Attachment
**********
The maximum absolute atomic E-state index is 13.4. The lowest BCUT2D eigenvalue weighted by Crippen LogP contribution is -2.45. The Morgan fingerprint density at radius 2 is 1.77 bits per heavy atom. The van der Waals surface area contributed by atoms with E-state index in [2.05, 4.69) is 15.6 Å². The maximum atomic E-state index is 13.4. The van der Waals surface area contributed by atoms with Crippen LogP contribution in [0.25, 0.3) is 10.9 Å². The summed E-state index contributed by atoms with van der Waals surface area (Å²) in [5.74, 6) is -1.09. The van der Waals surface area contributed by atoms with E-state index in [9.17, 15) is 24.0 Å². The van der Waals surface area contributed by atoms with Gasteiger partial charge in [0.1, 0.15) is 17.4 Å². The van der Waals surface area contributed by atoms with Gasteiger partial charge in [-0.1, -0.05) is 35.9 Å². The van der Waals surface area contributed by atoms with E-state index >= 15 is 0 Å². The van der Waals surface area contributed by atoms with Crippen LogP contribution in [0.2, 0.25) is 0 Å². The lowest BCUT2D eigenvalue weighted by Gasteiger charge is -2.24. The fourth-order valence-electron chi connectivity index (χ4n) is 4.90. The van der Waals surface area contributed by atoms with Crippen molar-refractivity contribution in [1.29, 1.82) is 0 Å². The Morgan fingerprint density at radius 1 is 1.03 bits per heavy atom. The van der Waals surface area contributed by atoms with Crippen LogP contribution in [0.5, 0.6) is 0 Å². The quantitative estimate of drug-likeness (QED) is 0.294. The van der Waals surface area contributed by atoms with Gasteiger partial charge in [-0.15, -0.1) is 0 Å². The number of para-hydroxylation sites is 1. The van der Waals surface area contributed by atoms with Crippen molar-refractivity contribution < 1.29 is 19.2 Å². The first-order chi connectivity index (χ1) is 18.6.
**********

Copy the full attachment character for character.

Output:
The maximum absolute atomic E-state index is 13.4. The lowest BCUT2D eigenvalue weighted by Crippen LogP contribution is -2.45. The Morgan fingerprint density at radius 2 is 1.77 bits per heavy atom. The van der Waals surface area contributed by atoms with E-state index in [2.05, 4.69) is 15.6 Å². The maximum atomic E-state index is 13.4. The van der Waals surface area contributed by atoms with Crippen LogP contribution in [0.25, 0.3) is 10.9 Å². The summed E-state index contributed by atoms with van der Waals surface area (Å²) in [5.74, 6) is -1.09. The van der Waals surface area contributed by atoms with E-state index in [9.17, 15) is 24.0 Å². The van der Waals surface area contributed by atoms with Gasteiger partial charge in [0.1, 0.15) is 17.4 Å². The van der Waals surface area contributed by atoms with Gasteiger partial charge in [-0.1, -0.05) is 35.9 Å². The van der Waals surface area contributed by atoms with E-state index >= 15 is 0 Å². The van der Waals surface area contributed by atoms with Crippen LogP contribution in [0.2, 0.25) is 0 Å². The lowest BCUT2D eigenvalue weighted by Gasteiger charge is -2.24. The fourth-order valence-electron chi connectivity index (χ4n) is 4.90. The van der Waals surface area contributed by atoms with Crippen molar-refractivity contribution in [1.29, 1.82) is 0 Å². The Morgan fingerprint density at radius 1 is 1.03 bits per heavy atom. The van der Waals surface area contributed by atoms with Crippen LogP contribution in [0.5, 0.6) is 0 Å². The quantitative estimate of drug-likeness (QED) is 0.294. The van der Waals surface area contributed by atoms with Gasteiger partial charge in [-0.15, -0.1) is 0 Å². The number of para-hydroxylation sites is 1. The van der Waals surface area contributed by atoms with Crippen molar-refractivity contribution < 1.29 is 19.2 Å². The first-order chi connectivity index (χ1) is 18.6.